European Interest

EPP hints a warning to Hungary’s Orbán

Flickr/European People's Party/CC BY 2.0
Hungary’s Prime Minister Viktor Orbán received a tacit warning from the centre-right European People’s Party (EPP) on November 7.

Hungary’s Prime Minister Viktor Orbán received a tacit warning from the centre-right European People’s Party (EPP) on November 7. The European Union’s largest political grouping said it could expel Orbán’s Fidesz party.

The EPP backed a special resolution at its annual congress in the Finnish capital Helsinki demanding respect for the values and freedoms that underpin the EU, saying they faced a serious threat.

“Populist and nationalist extremism, disinformation, discrimination, and threats to the rule of law pose the greatest threat to freedom and democracy in Europe since the fall of the Iron Curtain,” the resolution said.

According to the Reuters news agency, even though the resolution does not explicitly name Hungary, officials from the EPP, which includes German Chancellor Angela Merkel’s Christian Democrats, said it was meant as a direct message to Viktor Orbán and his party.

“We stress that the European Union is founded on the values of respect for human dignity, freedom, democracy, equality, the rule of law … We call on all EPP members and associations to respect, protect and promote these principles,” the resolution said.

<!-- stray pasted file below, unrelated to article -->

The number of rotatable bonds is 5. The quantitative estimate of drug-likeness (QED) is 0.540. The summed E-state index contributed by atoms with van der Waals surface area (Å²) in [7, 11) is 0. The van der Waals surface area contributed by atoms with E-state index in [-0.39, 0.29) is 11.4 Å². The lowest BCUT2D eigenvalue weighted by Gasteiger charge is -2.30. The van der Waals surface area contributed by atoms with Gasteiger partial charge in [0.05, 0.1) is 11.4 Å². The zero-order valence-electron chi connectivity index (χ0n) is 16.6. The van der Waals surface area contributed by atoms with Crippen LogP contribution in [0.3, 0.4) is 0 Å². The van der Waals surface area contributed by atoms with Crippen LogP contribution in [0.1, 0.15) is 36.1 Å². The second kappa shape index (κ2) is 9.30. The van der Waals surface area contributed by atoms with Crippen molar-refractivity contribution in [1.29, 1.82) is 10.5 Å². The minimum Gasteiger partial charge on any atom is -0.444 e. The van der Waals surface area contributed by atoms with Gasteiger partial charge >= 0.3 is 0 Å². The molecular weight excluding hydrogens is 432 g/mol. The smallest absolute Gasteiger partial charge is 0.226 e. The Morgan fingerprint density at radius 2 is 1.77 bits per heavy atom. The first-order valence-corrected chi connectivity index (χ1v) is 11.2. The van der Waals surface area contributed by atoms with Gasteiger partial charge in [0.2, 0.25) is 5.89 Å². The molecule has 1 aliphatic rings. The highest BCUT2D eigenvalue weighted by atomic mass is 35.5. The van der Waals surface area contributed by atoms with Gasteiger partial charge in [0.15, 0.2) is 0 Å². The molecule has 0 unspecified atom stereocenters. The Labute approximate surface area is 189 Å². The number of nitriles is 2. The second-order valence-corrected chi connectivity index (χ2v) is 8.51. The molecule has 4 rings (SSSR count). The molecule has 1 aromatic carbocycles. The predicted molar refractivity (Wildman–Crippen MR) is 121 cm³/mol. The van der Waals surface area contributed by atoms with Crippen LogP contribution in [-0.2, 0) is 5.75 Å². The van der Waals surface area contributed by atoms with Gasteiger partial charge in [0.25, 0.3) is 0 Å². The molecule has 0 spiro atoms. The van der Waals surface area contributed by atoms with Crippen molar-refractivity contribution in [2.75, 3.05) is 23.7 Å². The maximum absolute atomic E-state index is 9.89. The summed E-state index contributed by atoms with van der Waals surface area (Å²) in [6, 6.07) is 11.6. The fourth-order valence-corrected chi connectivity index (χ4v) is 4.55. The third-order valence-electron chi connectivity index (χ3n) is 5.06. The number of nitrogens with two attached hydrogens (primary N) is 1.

Austrian Chancellor Sebastian Kurz, whose country holds the EU’s rotating presidency, said the bloc’s values were “sacred… whatever the party the government leader belongs to and whether that is in Hungary, Romania, Poland, Malta, Greece, Italy”.

A senior Fidesz member of the European Parliament said there was nothing in the resolution that his party could disagree with. “This is not about Hungary,” Jozsef Szajer told Reuters.

However, the resolution included a call for “academic freedom”, which officials said was a reference to the Orbán government’s refusal to sign an accord for the Central European University, founded by Hungarian-American billionaire and philanthropist George Soros, to remain in Hungary.

Meanwhile, EPP President Joseph Daul defended his group’s reluctance – so far – to take tougher action.

“In every family, there is an enfant terrible… I prefer to keep my enfant terrible within the family and to speak with him and to be able to reason with him,” Daul told reporters, though he also confirmed that the resolution targeted Hungary.

According to Reuters, under EPP rules, the group’s presidency can consider expelling a party once a request for a vote on the issue has been made by seven members from five different EU countries.

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